Starkey makes breakthrough in fight against Tinnitus
Starkey makes breakthrough in fight against Tinnitus
Nearly everyone has experienced a ringing in their ears at one point or another, but for Richfield resident Kevin Kilian the ringing never went away, ruining nearly aspect of his life.
After 16 months of struggling to hear over the discomforting noise, Kilian found hope through a new device created by hearing specialists at Starkey Hearing Technologies in Eden Prairie.
Kilian is not alone in his struggle with the hearing disease known as tinnitus. It affects 50 million people in the United States to some degree. Of these, about 16 million have severe enough tinnitus to seek medical attention and about two million patients are so seriously debilitated that they cannot function on a normal day-to-day basis, according to the American Tinnitus Association.
There are a variety of causes for the affliction, including loud noises, aging, ear infections, head injuries and medication side affects. For the 60 year-old Richfield native, it was a result of the common cold.
On a flight back from Seattle in September 2011, Kilian experienced a common hearing discomfort caused by airplane travel. His right ear slammed shut, but the sensation that normally only lasts moments continued long after the plane landed. The blockage was soon accompanied by a heart-pounding sensation and loud ringing sound.
The following day the ringing got even louder, to a level 10 out 10, according to Kilian. After going to the doctor to get treated for a cold, he found little help for the hearing problem and was referred to a ear, nose and throat specialist. He tried a variety of ear drops and medications, but nothing helped. Even after receiving a minor surgical implant in his ear, the ringing went on unhindered.
“After the surgery the doctor handed me a pamphlet about tinnitus and told me that I had subjective severe tinnitus,” Kilian said. “I had never heard of it, but he said 36 million Americans suffer from it and there’s no cure.”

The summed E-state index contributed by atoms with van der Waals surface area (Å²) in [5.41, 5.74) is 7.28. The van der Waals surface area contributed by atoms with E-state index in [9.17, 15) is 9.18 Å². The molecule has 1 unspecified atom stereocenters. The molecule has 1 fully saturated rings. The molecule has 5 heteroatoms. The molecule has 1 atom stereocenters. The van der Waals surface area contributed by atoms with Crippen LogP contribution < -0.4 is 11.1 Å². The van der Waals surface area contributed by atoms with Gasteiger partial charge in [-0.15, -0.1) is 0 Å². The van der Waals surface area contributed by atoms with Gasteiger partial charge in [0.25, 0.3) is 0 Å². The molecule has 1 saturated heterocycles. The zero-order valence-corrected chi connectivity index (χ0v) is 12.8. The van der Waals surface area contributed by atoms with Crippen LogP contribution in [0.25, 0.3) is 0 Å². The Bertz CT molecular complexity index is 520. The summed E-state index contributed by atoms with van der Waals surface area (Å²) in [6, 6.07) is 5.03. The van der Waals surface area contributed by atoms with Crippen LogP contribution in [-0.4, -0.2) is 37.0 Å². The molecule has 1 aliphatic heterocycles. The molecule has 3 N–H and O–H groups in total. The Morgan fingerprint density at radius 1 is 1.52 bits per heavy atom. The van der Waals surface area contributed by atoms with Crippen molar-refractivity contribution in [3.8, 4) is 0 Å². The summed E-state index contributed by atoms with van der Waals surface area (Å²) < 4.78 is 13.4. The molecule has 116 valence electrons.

That last visit to the doctor left Kilian feeling hopeless. His struggle to hear over the ringing affected every aspect of his life, making it hard to enjoy all activities, big or small. He went from watching television at a volume of 15-17 to 45-50, making it difficult to enjoy the simple activity with his wife. Going to movies was an unpleasant experience for Kilian and his wife as well. He would ask her what the actors were saying and while she had to explain, she would miss parts as well.
“I was depressed, irritable, frustrated and had no social life,” Kilian said. “I became a hermit.”
While all areas of his life were affected by the noise, some were more hurtful to Kilian than others. During the 16-month period, he could not understand a word his 3 year-old granddaughter said. Also, as an inside sales representative, his work life was severely affected. And only being able to sleep three to four hours a night didn’t help either.
“It was a horrendous experience,” Killian said.
Everything changed in January, when Kilian walked into Starkey Hearing Technologies in Eden Prairie. Hearing specialists gave him a hearing test and fitted him for a special hearing aid that masks the symptoms of tinnitus. The new device, developed by Starkey audiologists, is called Xino Tinnitus.
Kilian turned in his old hearing aids and benefited from the amplification, as amplification with hearing aids has been proven to bring additional relief to people experiencing tinnitus, allowing them to boost ambient sounds that naturally mask tinnitus. The device has the ability to bring back 92-95 percent of patients original hearing.
“Tinnitus can severely and negatively affect a person’s quality of life,” said Chris McCormick, Starkey Hearing Technologies’ vice president of marketing. “Sound therapy using a device like Xino Tinnitus makes tinnitus manageable and gives those suffering a chance to experience life with personalized all-day relief.”